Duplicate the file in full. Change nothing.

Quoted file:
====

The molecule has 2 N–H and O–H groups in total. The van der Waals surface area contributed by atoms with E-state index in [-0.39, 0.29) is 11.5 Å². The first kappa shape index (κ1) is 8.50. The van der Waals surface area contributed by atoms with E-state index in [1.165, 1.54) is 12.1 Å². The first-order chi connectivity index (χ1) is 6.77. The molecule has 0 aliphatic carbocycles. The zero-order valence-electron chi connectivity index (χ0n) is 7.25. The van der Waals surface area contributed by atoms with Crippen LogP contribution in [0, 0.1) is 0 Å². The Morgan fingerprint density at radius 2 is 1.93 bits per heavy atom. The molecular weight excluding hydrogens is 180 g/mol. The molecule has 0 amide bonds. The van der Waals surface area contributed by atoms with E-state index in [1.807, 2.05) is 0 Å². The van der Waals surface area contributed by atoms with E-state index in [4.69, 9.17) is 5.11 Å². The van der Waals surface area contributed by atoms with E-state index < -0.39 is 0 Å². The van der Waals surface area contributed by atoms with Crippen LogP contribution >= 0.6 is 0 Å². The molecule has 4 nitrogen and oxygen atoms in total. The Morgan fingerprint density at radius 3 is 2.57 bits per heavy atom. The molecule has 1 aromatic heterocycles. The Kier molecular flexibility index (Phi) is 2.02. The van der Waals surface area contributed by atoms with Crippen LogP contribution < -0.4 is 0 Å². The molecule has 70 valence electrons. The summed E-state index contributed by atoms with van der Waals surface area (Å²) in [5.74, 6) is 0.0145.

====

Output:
The molecule has 2 N–H and O–H groups in total. The van der Waals surface area contributed by atoms with E-state index in [-0.39, 0.29) is 11.5 Å². The first kappa shape index (κ1) is 8.50. The van der Waals surface area contributed by atoms with E-state index in [1.165, 1.54) is 12.1 Å². The first-order chi connectivity index (χ1) is 6.77. The molecule has 0 aliphatic carbocycles. The zero-order valence-electron chi connectivity index (χ0n) is 7.25. The van der Waals surface area contributed by atoms with Crippen LogP contribution in [0, 0.1) is 0 Å². The Morgan fingerprint density at radius 2 is 1.93 bits per heavy atom. The molecular weight excluding hydrogens is 180 g/mol. The molecule has 0 amide bonds. The van der Waals surface area contributed by atoms with E-state index in [1.807, 2.05) is 0 Å². The van der Waals surface area contributed by atoms with E-state index in [4.69, 9.17) is 5.11 Å². The van der Waals surface area contributed by atoms with E-state index < -0.39 is 0 Å². The van der Waals surface area contributed by atoms with Crippen LogP contribution >= 0.6 is 0 Å². The molecule has 4 nitrogen and oxygen atoms in total. The Morgan fingerprint density at radius 3 is 2.57 bits per heavy atom. The molecule has 1 aromatic heterocycles. The Kier molecular flexibility index (Phi) is 2.02. The van der Waals surface area contributed by atoms with Crippen LogP contribution < -0.4 is 0 Å². The molecule has 70 valence electrons. The summed E-state index contributed by atoms with van der Waals surface area (Å²) in [5.74, 6) is 0.0145.